Well, that's some consolation, at least I'm not the only one. I'll see if I am still within the guarantee period.

Two more: now I see no less than 17 of them?!

http://dacabeca.com.sapo.pt/Gdansk2.JPG

http://dacabeca.com.sapo.pt/Coral.JPG

Quoting JeffM (Reply 3):
but they are almost inevitable

Bad news...



I scratch my head, therefore I am.
User currently offlineMikephotos From United States of America, joined Oct 2000, 2923 posts, RR: 54
Reply 5, posted (8 years 5 months 2 days 13 hours ago) and read 3829 times:

For other wanting to test their cameras for dead/hot-pixels, here's a good link:
http://www.starzen.com/imaging/deadpixeltest.htm

Mike

[Edited 2006-02-28 06:37:10]

User currently offlineMorvious From Netherlands, joined Feb 2005, 707 posts, RR: 1
Reply 6, posted (8 years 5 months 2 days 10 hours ago) and read 3797 times:

Shoot with your lens hood on in a dark room, and exposure long (30 seconds is what I did).

You will see all of them.

I have 4 of them, not to big of a problem because they only appear on night shots, and they are just as easy to clone away as dust spots.



have a good day, Stefan van Hierden
User currently offlineBuyantUkhaa From Mongolia, joined May 2004, 2871 posts, RR: 3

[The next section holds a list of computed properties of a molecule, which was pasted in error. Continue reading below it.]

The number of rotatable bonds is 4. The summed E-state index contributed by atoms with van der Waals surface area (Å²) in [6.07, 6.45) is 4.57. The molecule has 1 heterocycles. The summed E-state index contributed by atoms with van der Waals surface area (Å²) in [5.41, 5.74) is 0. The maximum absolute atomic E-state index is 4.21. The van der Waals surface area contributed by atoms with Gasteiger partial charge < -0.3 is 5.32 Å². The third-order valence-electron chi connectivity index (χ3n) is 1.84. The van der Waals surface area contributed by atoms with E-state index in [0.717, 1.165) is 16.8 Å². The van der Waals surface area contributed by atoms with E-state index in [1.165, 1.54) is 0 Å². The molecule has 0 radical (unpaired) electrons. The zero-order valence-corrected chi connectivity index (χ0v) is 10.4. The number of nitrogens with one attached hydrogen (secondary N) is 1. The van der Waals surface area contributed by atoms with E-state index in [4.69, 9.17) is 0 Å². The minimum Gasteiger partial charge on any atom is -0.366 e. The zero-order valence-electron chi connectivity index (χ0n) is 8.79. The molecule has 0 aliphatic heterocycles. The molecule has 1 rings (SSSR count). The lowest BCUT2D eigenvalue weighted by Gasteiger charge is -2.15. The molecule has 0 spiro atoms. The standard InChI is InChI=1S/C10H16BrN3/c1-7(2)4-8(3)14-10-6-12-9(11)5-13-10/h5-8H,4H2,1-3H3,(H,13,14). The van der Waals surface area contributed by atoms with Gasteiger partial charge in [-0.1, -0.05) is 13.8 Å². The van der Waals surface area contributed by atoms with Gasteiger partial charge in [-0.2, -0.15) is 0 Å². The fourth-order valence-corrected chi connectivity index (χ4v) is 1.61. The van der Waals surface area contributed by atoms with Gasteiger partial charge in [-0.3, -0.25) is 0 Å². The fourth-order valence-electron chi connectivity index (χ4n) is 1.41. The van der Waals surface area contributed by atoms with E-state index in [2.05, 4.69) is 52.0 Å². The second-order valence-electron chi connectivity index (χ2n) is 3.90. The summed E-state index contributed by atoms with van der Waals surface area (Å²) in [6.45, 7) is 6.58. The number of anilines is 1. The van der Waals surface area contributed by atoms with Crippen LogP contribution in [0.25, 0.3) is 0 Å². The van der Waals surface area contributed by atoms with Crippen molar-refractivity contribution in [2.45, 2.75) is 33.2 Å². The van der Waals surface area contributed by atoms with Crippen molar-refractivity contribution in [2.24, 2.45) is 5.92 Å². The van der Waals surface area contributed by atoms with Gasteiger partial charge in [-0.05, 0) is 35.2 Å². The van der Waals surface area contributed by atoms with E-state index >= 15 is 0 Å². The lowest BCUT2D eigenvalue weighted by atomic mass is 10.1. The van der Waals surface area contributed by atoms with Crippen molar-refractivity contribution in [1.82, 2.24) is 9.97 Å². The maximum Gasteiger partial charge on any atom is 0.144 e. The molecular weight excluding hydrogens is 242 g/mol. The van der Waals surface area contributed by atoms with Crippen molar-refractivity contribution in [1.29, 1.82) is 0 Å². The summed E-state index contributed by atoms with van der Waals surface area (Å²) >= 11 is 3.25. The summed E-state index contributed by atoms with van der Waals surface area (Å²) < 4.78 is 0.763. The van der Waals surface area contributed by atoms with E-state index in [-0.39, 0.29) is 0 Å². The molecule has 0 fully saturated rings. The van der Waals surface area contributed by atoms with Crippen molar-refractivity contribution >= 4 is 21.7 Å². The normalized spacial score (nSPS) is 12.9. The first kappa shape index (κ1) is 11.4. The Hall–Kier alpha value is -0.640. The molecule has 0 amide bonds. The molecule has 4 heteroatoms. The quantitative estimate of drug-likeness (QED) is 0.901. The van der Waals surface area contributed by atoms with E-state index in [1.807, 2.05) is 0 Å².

Reply 7, posted (8 years 5 months 2 days 3 hours ago) and read 3760 times:

Quoting Mikephotos (Reply 5):
For other wanting to test their cameras for dead/hot-pixels, here's a good link:

Thanks for the program! I just did some test shots:

So now I know they're not dead pixels, bot hot pixels, so they should mean trouble only at night or other strange circumstances. They're clustered in blocks.

TIFF JPG
ISO 64 28(8) 33(10)
ISO100 12(3) 12(3)
ISO200 12(3) 12(3)
ISO400 10(3) 10(3)
Number of pixels (number of distinct areas)

The strange thing is that at ISO400, several pics give different results, even though the settings are identical. The number varies from 28 to 45 in TIFF and from 9 to 10 in JPEG.



I scratch my head, therefore I am.
User currently offlineTonimr From Spain, joined Jan 2001, 325 posts, RR: 23
Reply 8, posted (8 years 5 months 1 day 23 hours ago) and read 3728 times:

Quoting JeffM (Reply 3):
You can't. Those pixels are stuck "on". It's not uncommon, I had on on my D100 after a week. Took it back. Have not had one show up on my Canon, but they are almost inevitable.

There's an utility to remove them, at least on the D100. I had one and was succesfully removed following some steps. I could send it to anyone who asks, but at his own risk...

Toni



There is a very fine line between 'hobby' and 'mental illness'.
User currently offlineBuyantUkhaa From Mongolia, joined May 2004, 2871 posts, RR: 3
Reply 9, posted (8 years 5 months 1 day 23 hours ago) and read 3719 times:

Quoting Tonimr (Reply 8):
There's an utility to remove them, at least on the D100. I had one and was succesfully removed following some steps. I could send it to anyone who asks, but at his own risk...

Interesting! How does that work? Is it software or hardware?



I scratch my head, therefore I am.